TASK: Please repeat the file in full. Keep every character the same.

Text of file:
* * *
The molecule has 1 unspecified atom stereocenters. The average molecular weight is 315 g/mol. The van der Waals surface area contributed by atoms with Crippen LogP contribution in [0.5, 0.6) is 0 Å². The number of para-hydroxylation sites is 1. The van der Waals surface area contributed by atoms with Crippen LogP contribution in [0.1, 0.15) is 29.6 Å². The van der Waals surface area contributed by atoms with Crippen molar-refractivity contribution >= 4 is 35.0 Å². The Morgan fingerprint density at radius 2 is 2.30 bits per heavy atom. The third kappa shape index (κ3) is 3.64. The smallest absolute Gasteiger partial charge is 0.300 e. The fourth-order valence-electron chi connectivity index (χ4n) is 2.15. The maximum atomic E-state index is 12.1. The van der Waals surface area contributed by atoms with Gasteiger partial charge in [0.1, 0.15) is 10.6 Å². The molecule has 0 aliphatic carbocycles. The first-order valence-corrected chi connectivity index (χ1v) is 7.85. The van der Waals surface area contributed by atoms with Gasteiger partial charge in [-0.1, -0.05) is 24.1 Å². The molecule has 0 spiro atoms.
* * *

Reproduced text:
The molecule has 1 unspecified atom stereocenters. The average molecular weight is 315 g/mol. The van der Waals surface area contributed by atoms with Crippen LogP contribution in [0.5, 0.6) is 0 Å². The number of para-hydroxylation sites is 1. The van der Waals surface area contributed by atoms with Crippen LogP contribution in [0.1, 0.15) is 29.6 Å². The van der Waals surface area contributed by atoms with Crippen molar-refractivity contribution >= 4 is 35.0 Å². The Morgan fingerprint density at radius 2 is 2.30 bits per heavy atom. The third kappa shape index (κ3) is 3.64. The smallest absolute Gasteiger partial charge is 0.300 e. The fourth-order valence-electron chi connectivity index (χ4n) is 2.15. The maximum atomic E-state index is 12.1. The van der Waals surface area contributed by atoms with Gasteiger partial charge in [0.1, 0.15) is 10.6 Å². The molecule has 0 aliphatic carbocycles. The first-order valence-corrected chi connectivity index (χ1v) is 7.85. The van der Waals surface area contributed by atoms with Gasteiger partial charge in [-0.1, -0.05) is 24.1 Å². The molecule has 0 spiro atoms.